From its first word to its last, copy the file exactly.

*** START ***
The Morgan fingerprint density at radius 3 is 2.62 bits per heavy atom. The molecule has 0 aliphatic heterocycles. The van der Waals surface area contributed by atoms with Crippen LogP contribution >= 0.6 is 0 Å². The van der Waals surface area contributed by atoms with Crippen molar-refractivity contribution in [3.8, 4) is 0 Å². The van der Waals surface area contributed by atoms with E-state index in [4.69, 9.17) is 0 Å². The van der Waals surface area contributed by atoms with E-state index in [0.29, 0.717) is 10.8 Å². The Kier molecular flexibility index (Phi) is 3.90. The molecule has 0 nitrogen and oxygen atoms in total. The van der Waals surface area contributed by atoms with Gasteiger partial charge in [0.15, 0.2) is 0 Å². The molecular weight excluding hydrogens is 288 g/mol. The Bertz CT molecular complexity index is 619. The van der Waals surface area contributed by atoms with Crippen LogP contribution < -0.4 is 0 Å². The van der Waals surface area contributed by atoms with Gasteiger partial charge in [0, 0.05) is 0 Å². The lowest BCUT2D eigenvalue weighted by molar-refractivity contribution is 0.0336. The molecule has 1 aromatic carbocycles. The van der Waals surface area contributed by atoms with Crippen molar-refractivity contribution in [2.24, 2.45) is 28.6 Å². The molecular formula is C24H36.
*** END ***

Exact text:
The Morgan fingerprint density at radius 3 is 2.62 bits per heavy atom. The molecule has 0 aliphatic heterocycles. The van der Waals surface area contributed by atoms with Crippen LogP contribution >= 0.6 is 0 Å². The van der Waals surface area contributed by atoms with Crippen molar-refractivity contribution in [3.8, 4) is 0 Å². The van der Waals surface area contributed by atoms with E-state index in [4.69, 9.17) is 0 Å². The van der Waals surface area contributed by atoms with E-state index in [0.29, 0.717) is 10.8 Å². The Kier molecular flexibility index (Phi) is 3.90. The molecule has 0 nitrogen and oxygen atoms in total. The van der Waals surface area contributed by atoms with Gasteiger partial charge in [0.15, 0.2) is 0 Å². The molecular weight excluding hydrogens is 288 g/mol. The Bertz CT molecular complexity index is 619. The van der Waals surface area contributed by atoms with Crippen LogP contribution < -0.4 is 0 Å². The van der Waals surface area contributed by atoms with Gasteiger partial charge in [0, 0.05) is 0 Å². The lowest BCUT2D eigenvalue weighted by molar-refractivity contribution is 0.0336. The molecule has 1 aromatic carbocycles. The van der Waals surface area contributed by atoms with Crippen molar-refractivity contribution in [2.24, 2.45) is 28.6 Å². The molecular formula is C24H36.